Identifying treatment goals and desired therapy outcomes is essential for successful counseling since it allows for working toward a clear objective and monitoring the client’s progress. Goal-oriented practice is focused on establishing what needs to change through specific statements. Treatment is planned to facilitate change based on the client’s wishes and needs. In this regard, it is necessary to develop relevant and appropriate treatment objectives based on the particular concerns and problems mentioned by the individual. According to Cooper and Law (2018), “client-therapist goals consensus is associated with deeper, more meaningful, smoother, and more positive psychotherapy sessions” (p. 91). Therefore, it is essential to center the counseling process around the specific areas that require action and change to ensure positive outcomes. At the same time, unrealistic expectations and unattainable goals can present a significant challenge to the counselor and the client, leading to failure and frustration. For instance, accountability is essential for successful therapy, and expectation management and goal refocusing must be necessary. This paper aims to address a client’s problem who defines his treatment goal as making his wife more supportive and loving.
Problematic Treatment Goals
Determining psychotherapy goals is a beneficial process that contributes to understanding the client’s needs and establishing ways to improve the quality of their life. However, developing a realistic and relevant treatment objective can be challenging. In the given scenario, the client describes his treatment goal as an expectation of a change in his wife’s behavior, which is unrealistic. The problematic aspect of this statement is its focus on shaping another person’s behavior, while the overall purpose of therapy is to help the client find potential solutions to their problems (Cooper & Law, 2018). In other words, counseling is about self-exploration and growth, which can help the client maintain or improve relationships and communication but not define others’ behavior or feelings. Furthermore, clarifying that the counselor cannot solve the client’s problem or tell them what to do is necessary. Instead, therapy involves collaboration and exploration to help the person gain a holistic view of the problem and find ways of solving it to improve quality of life.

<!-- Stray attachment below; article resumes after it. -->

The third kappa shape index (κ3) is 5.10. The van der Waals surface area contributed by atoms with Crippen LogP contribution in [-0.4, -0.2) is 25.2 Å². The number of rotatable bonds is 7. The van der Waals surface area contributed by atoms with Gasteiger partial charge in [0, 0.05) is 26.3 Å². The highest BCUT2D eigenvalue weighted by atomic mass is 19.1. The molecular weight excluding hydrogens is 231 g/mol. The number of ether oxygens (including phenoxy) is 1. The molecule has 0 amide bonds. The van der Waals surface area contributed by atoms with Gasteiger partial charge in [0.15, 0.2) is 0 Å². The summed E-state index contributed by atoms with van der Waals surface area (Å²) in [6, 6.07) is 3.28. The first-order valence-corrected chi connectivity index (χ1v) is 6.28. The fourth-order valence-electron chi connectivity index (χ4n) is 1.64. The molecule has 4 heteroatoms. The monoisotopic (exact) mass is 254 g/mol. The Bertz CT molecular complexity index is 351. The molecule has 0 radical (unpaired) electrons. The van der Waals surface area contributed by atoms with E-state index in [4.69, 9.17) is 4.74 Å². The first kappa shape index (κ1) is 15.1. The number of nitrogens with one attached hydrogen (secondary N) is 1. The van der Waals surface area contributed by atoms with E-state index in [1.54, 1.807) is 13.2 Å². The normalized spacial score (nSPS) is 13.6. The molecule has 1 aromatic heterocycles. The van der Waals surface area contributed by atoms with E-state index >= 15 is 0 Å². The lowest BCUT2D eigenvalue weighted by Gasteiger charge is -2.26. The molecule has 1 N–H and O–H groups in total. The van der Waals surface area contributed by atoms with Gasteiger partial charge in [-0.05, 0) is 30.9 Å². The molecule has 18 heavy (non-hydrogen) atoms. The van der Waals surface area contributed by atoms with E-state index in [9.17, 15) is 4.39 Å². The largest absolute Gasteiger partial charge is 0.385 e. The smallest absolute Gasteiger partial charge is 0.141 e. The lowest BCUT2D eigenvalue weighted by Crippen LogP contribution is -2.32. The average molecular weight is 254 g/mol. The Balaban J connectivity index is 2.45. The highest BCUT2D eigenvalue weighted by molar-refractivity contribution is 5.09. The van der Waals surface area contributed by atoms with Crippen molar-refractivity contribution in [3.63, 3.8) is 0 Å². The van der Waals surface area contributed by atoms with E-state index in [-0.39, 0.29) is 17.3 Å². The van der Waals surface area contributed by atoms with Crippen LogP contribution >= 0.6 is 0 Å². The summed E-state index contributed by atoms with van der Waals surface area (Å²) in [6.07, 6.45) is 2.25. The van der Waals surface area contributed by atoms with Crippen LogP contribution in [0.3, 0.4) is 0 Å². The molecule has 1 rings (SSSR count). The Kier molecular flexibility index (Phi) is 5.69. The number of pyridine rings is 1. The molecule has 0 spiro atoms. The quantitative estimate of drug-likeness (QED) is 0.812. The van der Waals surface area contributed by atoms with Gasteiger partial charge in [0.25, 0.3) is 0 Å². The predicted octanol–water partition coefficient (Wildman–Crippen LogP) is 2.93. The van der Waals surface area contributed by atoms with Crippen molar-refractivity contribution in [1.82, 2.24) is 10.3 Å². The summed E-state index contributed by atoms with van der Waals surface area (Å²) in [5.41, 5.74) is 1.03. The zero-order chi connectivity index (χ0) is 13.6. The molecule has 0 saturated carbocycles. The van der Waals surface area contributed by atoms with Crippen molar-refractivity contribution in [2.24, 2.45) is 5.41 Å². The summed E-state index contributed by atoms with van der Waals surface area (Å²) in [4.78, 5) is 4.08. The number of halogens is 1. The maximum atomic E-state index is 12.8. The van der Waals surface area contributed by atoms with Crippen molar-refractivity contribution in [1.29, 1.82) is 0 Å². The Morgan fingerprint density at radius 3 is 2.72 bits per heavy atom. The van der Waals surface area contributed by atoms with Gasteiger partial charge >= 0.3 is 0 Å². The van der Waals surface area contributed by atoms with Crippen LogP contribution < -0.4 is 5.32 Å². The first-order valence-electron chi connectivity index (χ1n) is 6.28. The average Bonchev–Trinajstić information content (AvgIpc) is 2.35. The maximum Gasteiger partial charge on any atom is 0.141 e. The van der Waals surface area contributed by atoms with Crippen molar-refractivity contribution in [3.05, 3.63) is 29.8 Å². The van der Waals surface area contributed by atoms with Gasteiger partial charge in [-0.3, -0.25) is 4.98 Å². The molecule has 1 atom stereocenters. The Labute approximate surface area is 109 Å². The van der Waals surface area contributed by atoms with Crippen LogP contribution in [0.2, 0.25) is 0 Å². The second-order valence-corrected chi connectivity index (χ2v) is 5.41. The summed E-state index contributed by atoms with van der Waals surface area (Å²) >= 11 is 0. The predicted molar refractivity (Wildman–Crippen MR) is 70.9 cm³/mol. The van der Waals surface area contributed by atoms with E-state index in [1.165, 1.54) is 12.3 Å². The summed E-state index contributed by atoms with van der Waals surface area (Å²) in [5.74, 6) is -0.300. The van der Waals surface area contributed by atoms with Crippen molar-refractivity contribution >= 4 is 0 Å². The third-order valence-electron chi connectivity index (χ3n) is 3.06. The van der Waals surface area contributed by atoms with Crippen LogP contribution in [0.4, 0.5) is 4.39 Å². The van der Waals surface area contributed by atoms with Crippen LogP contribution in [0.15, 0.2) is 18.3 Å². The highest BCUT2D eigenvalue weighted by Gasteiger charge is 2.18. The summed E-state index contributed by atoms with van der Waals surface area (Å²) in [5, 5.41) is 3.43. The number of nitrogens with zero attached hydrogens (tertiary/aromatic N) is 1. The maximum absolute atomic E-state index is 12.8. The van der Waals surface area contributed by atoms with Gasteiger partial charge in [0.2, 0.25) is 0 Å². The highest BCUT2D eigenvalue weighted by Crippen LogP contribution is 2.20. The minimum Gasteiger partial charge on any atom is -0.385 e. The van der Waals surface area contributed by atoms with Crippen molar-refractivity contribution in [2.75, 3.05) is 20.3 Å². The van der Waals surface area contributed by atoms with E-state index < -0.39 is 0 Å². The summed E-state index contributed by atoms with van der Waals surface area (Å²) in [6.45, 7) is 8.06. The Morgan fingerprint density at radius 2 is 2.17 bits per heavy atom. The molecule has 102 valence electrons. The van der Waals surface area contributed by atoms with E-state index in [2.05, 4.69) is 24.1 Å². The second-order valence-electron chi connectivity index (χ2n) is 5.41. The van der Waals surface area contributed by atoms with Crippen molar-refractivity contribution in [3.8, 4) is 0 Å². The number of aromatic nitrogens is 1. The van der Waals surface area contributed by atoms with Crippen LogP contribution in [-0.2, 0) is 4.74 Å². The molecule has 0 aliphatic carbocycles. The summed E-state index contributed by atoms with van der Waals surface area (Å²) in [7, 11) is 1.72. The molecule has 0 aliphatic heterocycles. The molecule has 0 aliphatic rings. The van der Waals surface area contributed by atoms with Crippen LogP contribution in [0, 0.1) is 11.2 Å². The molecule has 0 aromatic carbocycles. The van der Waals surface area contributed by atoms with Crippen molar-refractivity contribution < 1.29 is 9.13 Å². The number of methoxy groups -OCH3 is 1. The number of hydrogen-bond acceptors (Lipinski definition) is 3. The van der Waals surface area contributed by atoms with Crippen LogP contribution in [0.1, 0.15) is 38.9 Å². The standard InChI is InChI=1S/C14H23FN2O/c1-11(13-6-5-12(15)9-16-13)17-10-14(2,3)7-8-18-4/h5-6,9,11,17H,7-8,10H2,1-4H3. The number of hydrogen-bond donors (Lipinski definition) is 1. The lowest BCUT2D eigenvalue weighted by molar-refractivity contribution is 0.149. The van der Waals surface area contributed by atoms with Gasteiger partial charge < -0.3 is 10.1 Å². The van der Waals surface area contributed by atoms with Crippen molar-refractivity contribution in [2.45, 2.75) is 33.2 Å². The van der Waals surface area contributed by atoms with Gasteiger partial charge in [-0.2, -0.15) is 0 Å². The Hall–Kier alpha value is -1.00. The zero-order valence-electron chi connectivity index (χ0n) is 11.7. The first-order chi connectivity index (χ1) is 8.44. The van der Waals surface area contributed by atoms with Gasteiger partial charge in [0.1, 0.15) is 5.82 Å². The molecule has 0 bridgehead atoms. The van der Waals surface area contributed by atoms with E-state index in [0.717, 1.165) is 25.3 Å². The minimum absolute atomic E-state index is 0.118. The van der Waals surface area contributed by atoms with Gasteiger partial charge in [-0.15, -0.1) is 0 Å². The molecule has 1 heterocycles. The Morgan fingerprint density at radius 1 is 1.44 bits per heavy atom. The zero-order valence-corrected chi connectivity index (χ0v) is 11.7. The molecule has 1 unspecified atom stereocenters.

Therefore, making the client’s wife more supportive and loving is not an effectively-identified treatment goal. The initial statement points to some underlying relationship problems which need to be explored to establish an achievable and realistic objective. In this regard, expectations management in counseling is important since unmet expectations can result in the client’s frustration or withdrawal from therapy (Cooper & Law, 2018). Therefore, instead of merely agreeing with the client’s statement, the counselor must evaluate the attainability of the treatment goal, explore the problem in more detail, and assist in refocusing it.
Helping the Client Refocus the Treatment Goal
In the given scenario, there are several ways of helping the client address their problem and refocus their treatment goal. To begin with, during our initial session, I would interview to better explore the client’s background, relationship with his wife, and the perceived problems that led him to seek therapy services. It can be useful to collect more information about my client’s idea of a happy relationship, support, and love. In doing so, I would obtain basic cues about the cause of his unhappiness with his wife. For instance, poor communication, lack of understanding, or different views on various aspects of life can contribute to my client’s feeling of insufficient support from his spouse. It is critical to remain compassionate and validate my client’s emotions; however, an objective evaluation of the treatment goal is required to ensure effective therapy. Therefore, I would assist him in refocusing his objective based on the underlying problems.
Having a supportive and loving partner is important for many people. At the same time, a relationship involves two individuals whose approaches and values can vary, and expectations of each other might not correspond to reality (Capuzzi & Stauffer, 2021). Based on the underlying factors, my client’s goal can be reframed to improving communication with his spouse or learning to communicate his needs. According to Capuzzi and Stauffer (2021), the ability to listen to each other is vital for a happy relationship. Therefore, improving communication can help my client experience greater satisfaction in marriage and maintain a mutually supportive relationship. Another possible cause might be the client’s inability to clearly communicate his emotional needs, which causes dissatisfaction with his wife. At the same time, it is impossible to determine the client’s problem without delving into his situation. There might be a number of underlying factors and a need for couple counseling to effectively address the issue, which implies that the therapy goal might need to be refocused entirely.
To conclude, unrealistic expectations and treatment goals can present a significant challenge to effective therapy processes and outcomes. In the given scenario, the objective identified by the client is problematic due to its focus on changing another person’s behavior instead of solution-seeking to a specific problem. Therefore, as a counselor, I would manage the client’s expectations and explore the underlying issues to help him refocus the treatment goal for satisfactory outcomes.
Capuzzi, D., & Stauffer, M. D. (Eds.). (2021). Foundations of couples, marriage, and family counseling (2nd ed.). John Wiley & Sons.
Cooper, M., & Law, D. (Eds.). (2018). Working with goals in psychotherapy and counselling. Oxford University Press.